"... In PAGE 6: ... For each data data set the above experiment was repeated 30 times. The columns of Table1 , left to right, show the following, with means and standard deviations... In PAGE 7: ... 3.2 Discussion The most important conclusion from these empirical results is that for all data sets, the RBF boosted dyadic hypercuts achieve test performance statistically equivalent to that of SVMs4, and usually better than that of k-NN classifiers, while the com- plexity of the trained classifier is typically lower (in some cases, which appear in bold in Table1 , the difference in complexity is significant). In addition, our experiments demonstrate the trade-off between the complexity and accuracy of the hypercuts.... ..."

### Table 1: The results of the experiments described in Section 3.1. N is the size of the training set, d the dimension, #SV the number of support vectors for the SVM, and #k.ev. the number of kernel evaluations required by a boosted hypercuts classifier. Means and standard deviations in 30 trials are reported for each data set. WBC,WPBC,WDBC are Wisconsin Breast Cancer, Prognosis and Diagnosis data sets, respectively.

in Abstract

"... In PAGE 6: ... For each data data set the above experiment was repeated 30 times. The columns of Table1 , left to right, show the following, with means and standard deviations... In PAGE 7: ... 3.2 Discussion The most important conclusion from these empirical results is that for all data sets, the RBF boosted dyadic hypercuts achieve test performance statistically equivalent to that of SVMs4, and usually better than that of k-NN classifiers, while the com- plexity of the trained classifier is typically lower (in some cases, which appear in bold in Table1 , the difference in complexity is significant). In addition, our experiments demonstrate the trade-off between the complexity and accuracy of the hypercuts.... ..."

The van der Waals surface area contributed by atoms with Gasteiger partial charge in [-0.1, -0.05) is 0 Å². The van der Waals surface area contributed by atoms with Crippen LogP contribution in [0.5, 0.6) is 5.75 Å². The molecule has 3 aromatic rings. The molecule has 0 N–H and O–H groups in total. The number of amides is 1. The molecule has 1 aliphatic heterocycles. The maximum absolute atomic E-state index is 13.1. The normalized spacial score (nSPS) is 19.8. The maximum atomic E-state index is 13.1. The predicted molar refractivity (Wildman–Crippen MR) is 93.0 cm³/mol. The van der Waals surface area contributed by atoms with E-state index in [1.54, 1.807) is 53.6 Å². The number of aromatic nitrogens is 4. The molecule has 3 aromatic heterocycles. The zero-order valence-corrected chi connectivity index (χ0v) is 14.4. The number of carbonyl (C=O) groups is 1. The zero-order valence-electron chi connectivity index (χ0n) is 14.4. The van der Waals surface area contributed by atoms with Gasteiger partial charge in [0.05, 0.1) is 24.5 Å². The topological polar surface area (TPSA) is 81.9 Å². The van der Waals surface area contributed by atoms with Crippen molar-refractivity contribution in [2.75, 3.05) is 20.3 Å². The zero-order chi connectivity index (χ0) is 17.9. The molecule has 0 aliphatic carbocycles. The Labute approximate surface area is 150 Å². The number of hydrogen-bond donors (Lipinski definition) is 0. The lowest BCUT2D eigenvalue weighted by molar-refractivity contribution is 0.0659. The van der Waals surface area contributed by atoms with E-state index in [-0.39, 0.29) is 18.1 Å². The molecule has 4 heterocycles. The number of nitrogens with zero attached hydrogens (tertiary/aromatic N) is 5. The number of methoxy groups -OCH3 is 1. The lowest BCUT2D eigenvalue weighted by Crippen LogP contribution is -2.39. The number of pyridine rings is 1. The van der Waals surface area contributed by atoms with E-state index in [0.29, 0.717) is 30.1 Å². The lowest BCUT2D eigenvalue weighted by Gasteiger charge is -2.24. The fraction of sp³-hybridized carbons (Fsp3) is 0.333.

### Table 1: The results of the experiments described in Section 3.1. N is the size of the training set, d the dimension, #SV the number of support vectors for the SVM, and #k.ev. the number of kernel evaluations required by a boosted hypercuts classi er. Means and standard deviations in 30 trials are reported for each data set. WBC,WPBC,WDBC are Wisconsin Breast Cancer, Prognosis and Diagnosis data sets, respectively.

in Abstract

"... In PAGE 6: ... For each data data set the above experiment was repeated 30 times. The columns of Table1 , left to right, show the following, with means and standard deviations... In PAGE 7: ... 3.2 Discussion The most important conclusion from these empirical results is that for all data sets, the RBF boosted dyadic hypercuts achieve test performance statistically equivalent to that of SVMs4, and usually better than that of k-NN classi ers, while the com- plexity of the trained classi er is typically lower (in some cases, which appear in bold in Table1 , the di erence in complexity is signi cant). In addition, our experiments demonstrate the trade-o between the complexity and accuracy of the hypercuts.... ..."

### Table1: Feature Selection by AdaBoost

"... In PAGE 4: ... Therefore, AdaBoost can be considered as a feature selection algorithm. The brief process of AdaBoost is described in Table1 , in which T Gabor features corresponding to the T weak classifiers are selected as the most discriminating features. 2.... ..."

### Table 7.1: Comparison of percentage test error of AdaBoost (AB), Regularized AdaBoost (ABR), Support Vector Machines (SVM) and Transductive Linear Discrimination (TLD) on seven datasets.

1999

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### Table 2. A well-known medical dataset used as a test dataset for binary discrimination with kernel models

"... In PAGE 15: ... 5.2 Discrete Density Estimation Table2 represents a well-known medical binary data set described in Anderson et al. [26] and used throughout the statistical literature to test non-parametric statistical mod- els [27, 28, 29].... In PAGE 15: ... The aim is then to build a model for the data showing which combination of symptoms are most likely to indicate the presence of the disease in pa- tients. For the data in Table2 , we obtained the Bernoulli mix- ture model given in Table 3. Note that we can read off the most weighty pattern in Table 1 from the mixture model in Table 3.... In PAGE 15: ... Note that we can read off the most weighty pattern in Table 1 from the mixture model in Table 3. More specifically, observations 20, 32 and 36 are representatives of the most predominant binary pattern in Table2 . Patients exhibiting these patterns of symptoms would therefore most likely be considered stricken with the disease.... ..."

### Table 4.2: Phoneme recognition results comparing our kernel-based discriminative algorithm versus HMM.

2007